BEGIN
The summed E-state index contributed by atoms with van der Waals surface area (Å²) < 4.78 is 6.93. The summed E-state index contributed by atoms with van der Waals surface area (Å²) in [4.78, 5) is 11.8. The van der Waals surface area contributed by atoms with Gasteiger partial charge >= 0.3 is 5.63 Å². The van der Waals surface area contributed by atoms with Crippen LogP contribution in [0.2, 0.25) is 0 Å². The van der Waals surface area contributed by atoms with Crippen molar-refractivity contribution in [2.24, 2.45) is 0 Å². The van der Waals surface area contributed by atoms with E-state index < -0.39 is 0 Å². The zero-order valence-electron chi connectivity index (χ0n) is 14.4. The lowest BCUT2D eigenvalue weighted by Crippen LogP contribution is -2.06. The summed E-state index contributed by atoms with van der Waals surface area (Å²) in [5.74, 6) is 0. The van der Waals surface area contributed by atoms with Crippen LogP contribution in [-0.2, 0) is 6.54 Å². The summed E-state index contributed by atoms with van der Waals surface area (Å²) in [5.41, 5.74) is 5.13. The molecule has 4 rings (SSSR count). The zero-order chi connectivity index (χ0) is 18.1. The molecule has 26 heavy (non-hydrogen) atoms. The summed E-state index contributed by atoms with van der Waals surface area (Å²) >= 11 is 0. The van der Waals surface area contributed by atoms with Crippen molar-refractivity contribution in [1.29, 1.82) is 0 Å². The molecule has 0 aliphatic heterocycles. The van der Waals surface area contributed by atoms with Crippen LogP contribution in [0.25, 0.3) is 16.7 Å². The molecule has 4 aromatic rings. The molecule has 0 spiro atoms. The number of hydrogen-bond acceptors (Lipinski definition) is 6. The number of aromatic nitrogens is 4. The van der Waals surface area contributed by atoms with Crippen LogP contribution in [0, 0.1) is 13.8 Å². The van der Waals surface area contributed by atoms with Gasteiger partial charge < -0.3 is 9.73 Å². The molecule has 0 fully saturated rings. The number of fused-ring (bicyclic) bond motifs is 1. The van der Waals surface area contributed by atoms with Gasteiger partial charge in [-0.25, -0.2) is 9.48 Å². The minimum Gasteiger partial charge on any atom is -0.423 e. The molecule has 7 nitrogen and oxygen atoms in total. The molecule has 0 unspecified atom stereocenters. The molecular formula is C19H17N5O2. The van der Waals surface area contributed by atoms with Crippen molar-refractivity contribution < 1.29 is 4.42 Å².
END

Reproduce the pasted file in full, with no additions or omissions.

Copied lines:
The summed E-state index contributed by atoms with van der Waals surface area (Å²) < 4.78 is 6.93. The summed E-state index contributed by atoms with van der Waals surface area (Å²) in [4.78, 5) is 11.8. The van der Waals surface area contributed by atoms with Gasteiger partial charge >= 0.3 is 5.63 Å². The van der Waals surface area contributed by atoms with Crippen LogP contribution in [0.2, 0.25) is 0 Å². The van der Waals surface area contributed by atoms with Crippen molar-refractivity contribution in [2.24, 2.45) is 0 Å². The van der Waals surface area contributed by atoms with E-state index < -0.39 is 0 Å². The zero-order valence-electron chi connectivity index (χ0n) is 14.4. The lowest BCUT2D eigenvalue weighted by Crippen LogP contribution is -2.06. The summed E-state index contributed by atoms with van der Waals surface area (Å²) in [5.74, 6) is 0. The van der Waals surface area contributed by atoms with Crippen LogP contribution in [-0.2, 0) is 6.54 Å². The summed E-state index contributed by atoms with van der Waals surface area (Å²) in [5.41, 5.74) is 5.13. The molecule has 4 rings (SSSR count). The zero-order chi connectivity index (χ0) is 18.1. The molecule has 26 heavy (non-hydrogen) atoms. The summed E-state index contributed by atoms with van der Waals surface area (Å²) >= 11 is 0. The van der Waals surface area contributed by atoms with Crippen molar-refractivity contribution in [1.29, 1.82) is 0 Å². The molecule has 0 aliphatic heterocycles. The van der Waals surface area contributed by atoms with Crippen LogP contribution in [0.25, 0.3) is 16.7 Å². The molecule has 4 aromatic rings. The molecule has 0 spiro atoms. The number of hydrogen-bond acceptors (Lipinski definition) is 6. The number of aromatic nitrogens is 4. The van der Waals surface area contributed by atoms with Crippen LogP contribution in [0, 0.1) is 13.8 Å². The van der Waals surface area contributed by atoms with Gasteiger partial charge < -0.3 is 9.73 Å². The molecule has 0 fully saturated rings. The number of fused-ring (bicyclic) bond motifs is 1. The van der Waals surface area contributed by atoms with Gasteiger partial charge in [-0.25, -0.2) is 9.48 Å². The minimum Gasteiger partial charge on any atom is -0.423 e. The molecule has 7 nitrogen and oxygen atoms in total. The molecule has 0 unspecified atom stereocenters. The molecular formula is C19H17N5O2. The van der Waals surface area contributed by atoms with Crippen molar-refractivity contribution < 1.29 is 4.42 Å².